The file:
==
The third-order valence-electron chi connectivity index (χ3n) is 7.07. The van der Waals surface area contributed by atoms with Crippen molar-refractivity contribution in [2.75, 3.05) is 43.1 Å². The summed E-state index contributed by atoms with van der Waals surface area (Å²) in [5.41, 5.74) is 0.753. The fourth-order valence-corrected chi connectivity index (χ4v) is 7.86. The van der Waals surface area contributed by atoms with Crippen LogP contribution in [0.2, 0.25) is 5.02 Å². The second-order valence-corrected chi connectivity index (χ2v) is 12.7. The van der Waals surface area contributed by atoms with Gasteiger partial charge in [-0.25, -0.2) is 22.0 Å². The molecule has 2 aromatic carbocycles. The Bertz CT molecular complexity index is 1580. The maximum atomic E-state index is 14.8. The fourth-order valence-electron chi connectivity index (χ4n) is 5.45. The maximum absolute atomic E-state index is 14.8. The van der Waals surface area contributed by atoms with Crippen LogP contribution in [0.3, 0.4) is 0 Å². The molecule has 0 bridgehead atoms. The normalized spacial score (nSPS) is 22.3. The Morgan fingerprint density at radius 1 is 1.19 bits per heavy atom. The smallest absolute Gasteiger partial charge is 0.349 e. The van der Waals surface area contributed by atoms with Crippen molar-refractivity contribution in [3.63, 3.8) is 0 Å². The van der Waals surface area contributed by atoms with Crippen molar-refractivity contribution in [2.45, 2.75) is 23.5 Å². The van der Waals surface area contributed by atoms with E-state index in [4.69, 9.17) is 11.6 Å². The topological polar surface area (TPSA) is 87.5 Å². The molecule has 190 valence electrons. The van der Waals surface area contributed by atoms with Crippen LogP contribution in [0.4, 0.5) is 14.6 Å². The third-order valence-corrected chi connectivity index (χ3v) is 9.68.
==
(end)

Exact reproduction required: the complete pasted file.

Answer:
The third-order valence-electron chi connectivity index (χ3n) is 7.07. The van der Waals surface area contributed by atoms with Crippen molar-refractivity contribution in [2.75, 3.05) is 43.1 Å². The summed E-state index contributed by atoms with van der Waals surface area (Å²) in [5.41, 5.74) is 0.753. The fourth-order valence-corrected chi connectivity index (χ4v) is 7.86. The van der Waals surface area contributed by atoms with Crippen LogP contribution in [0.2, 0.25) is 5.02 Å². The second-order valence-corrected chi connectivity index (χ2v) is 12.7. The van der Waals surface area contributed by atoms with Gasteiger partial charge in [-0.25, -0.2) is 22.0 Å². The molecule has 2 aromatic carbocycles. The Bertz CT molecular complexity index is 1580. The maximum atomic E-state index is 14.8. The fourth-order valence-electron chi connectivity index (χ4n) is 5.45. The maximum absolute atomic E-state index is 14.8. The van der Waals surface area contributed by atoms with Crippen LogP contribution in [0.3, 0.4) is 0 Å². The molecule has 0 bridgehead atoms. The normalized spacial score (nSPS) is 22.3. The Morgan fingerprint density at radius 1 is 1.19 bits per heavy atom. The smallest absolute Gasteiger partial charge is 0.349 e. The van der Waals surface area contributed by atoms with Crippen molar-refractivity contribution in [3.63, 3.8) is 0 Å². The van der Waals surface area contributed by atoms with Crippen molar-refractivity contribution in [2.45, 2.75) is 23.5 Å². The van der Waals surface area contributed by atoms with E-state index in [4.69, 9.17) is 11.6 Å². The topological polar surface area (TPSA) is 87.5 Å². The molecule has 190 valence electrons. The van der Waals surface area contributed by atoms with Crippen LogP contribution in [0.4, 0.5) is 14.6 Å². The third-order valence-corrected chi connectivity index (χ3v) is 9.68.